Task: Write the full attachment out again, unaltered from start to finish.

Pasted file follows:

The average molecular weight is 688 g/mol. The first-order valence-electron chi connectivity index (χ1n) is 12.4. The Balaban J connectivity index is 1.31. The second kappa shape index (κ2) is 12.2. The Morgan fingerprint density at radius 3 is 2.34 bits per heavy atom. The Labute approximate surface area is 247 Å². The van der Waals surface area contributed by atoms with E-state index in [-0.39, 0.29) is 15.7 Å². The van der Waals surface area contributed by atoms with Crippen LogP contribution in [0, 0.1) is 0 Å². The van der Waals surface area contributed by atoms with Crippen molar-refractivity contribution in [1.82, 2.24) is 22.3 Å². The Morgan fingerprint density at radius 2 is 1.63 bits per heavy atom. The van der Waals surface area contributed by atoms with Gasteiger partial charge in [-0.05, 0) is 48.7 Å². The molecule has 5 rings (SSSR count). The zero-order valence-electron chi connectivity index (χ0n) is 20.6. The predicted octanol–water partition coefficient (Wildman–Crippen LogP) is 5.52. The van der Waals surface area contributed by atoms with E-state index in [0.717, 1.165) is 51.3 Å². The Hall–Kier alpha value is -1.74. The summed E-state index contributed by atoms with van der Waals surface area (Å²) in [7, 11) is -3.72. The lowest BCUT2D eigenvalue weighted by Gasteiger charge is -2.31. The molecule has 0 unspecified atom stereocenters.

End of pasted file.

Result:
The average molecular weight is 688 g/mol. The first-order valence-electron chi connectivity index (χ1n) is 12.4. The Balaban J connectivity index is 1.31. The second kappa shape index (κ2) is 12.2. The Morgan fingerprint density at radius 3 is 2.34 bits per heavy atom. The Labute approximate surface area is 247 Å². The van der Waals surface area contributed by atoms with E-state index in [-0.39, 0.29) is 15.7 Å². The van der Waals surface area contributed by atoms with Crippen LogP contribution in [0, 0.1) is 0 Å². The van der Waals surface area contributed by atoms with Crippen molar-refractivity contribution in [1.82, 2.24) is 22.3 Å². The Morgan fingerprint density at radius 2 is 1.63 bits per heavy atom. The van der Waals surface area contributed by atoms with Gasteiger partial charge in [-0.05, 0) is 48.7 Å². The molecule has 5 rings (SSSR count). The zero-order valence-electron chi connectivity index (χ0n) is 20.6. The predicted octanol–water partition coefficient (Wildman–Crippen LogP) is 5.52. The van der Waals surface area contributed by atoms with E-state index in [0.717, 1.165) is 51.3 Å². The Hall–Kier alpha value is -1.74. The summed E-state index contributed by atoms with van der Waals surface area (Å²) in [7, 11) is -3.72. The lowest BCUT2D eigenvalue weighted by Gasteiger charge is -2.31. The molecule has 0 unspecified atom stereocenters.